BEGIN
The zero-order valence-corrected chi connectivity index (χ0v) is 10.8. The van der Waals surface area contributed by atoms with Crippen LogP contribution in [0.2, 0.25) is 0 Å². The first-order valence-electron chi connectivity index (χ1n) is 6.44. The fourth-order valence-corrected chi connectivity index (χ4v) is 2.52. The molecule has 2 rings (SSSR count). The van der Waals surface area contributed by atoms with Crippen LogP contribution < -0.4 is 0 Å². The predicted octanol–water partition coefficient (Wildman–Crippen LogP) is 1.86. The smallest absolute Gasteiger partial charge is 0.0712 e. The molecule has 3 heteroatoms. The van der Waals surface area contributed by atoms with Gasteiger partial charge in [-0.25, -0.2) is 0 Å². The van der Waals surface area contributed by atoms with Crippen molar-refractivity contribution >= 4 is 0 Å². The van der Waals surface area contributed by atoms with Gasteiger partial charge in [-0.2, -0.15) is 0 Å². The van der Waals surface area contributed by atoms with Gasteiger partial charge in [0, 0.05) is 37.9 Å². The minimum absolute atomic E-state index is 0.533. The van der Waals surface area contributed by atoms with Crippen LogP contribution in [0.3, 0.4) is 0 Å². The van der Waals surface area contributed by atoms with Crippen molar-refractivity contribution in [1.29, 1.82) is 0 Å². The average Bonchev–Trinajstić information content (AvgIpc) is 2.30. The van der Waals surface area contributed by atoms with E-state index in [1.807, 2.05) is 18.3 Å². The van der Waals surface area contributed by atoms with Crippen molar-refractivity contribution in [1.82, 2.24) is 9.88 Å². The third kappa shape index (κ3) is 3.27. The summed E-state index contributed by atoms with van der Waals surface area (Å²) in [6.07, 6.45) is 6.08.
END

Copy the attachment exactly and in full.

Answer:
The zero-order valence-corrected chi connectivity index (χ0v) is 10.8. The van der Waals surface area contributed by atoms with Crippen LogP contribution in [0.2, 0.25) is 0 Å². The first-order valence-electron chi connectivity index (χ1n) is 6.44. The fourth-order valence-corrected chi connectivity index (χ4v) is 2.52. The molecule has 2 rings (SSSR count). The van der Waals surface area contributed by atoms with Crippen LogP contribution < -0.4 is 0 Å². The predicted octanol–water partition coefficient (Wildman–Crippen LogP) is 1.86. The smallest absolute Gasteiger partial charge is 0.0712 e. The molecule has 3 heteroatoms. The van der Waals surface area contributed by atoms with Gasteiger partial charge in [-0.25, -0.2) is 0 Å². The van der Waals surface area contributed by atoms with Crippen molar-refractivity contribution >= 4 is 0 Å². The van der Waals surface area contributed by atoms with Gasteiger partial charge in [-0.2, -0.15) is 0 Å². The van der Waals surface area contributed by atoms with Gasteiger partial charge in [0, 0.05) is 37.9 Å². The minimum absolute atomic E-state index is 0.533. The van der Waals surface area contributed by atoms with Crippen LogP contribution in [0.3, 0.4) is 0 Å². The van der Waals surface area contributed by atoms with Crippen molar-refractivity contribution in [1.29, 1.82) is 0 Å². The average Bonchev–Trinajstić information content (AvgIpc) is 2.30. The van der Waals surface area contributed by atoms with E-state index in [1.807, 2.05) is 18.3 Å². The van der Waals surface area contributed by atoms with Crippen molar-refractivity contribution in [1.82, 2.24) is 9.88 Å². The third kappa shape index (κ3) is 3.27. The summed E-state index contributed by atoms with van der Waals surface area (Å²) in [6.07, 6.45) is 6.08.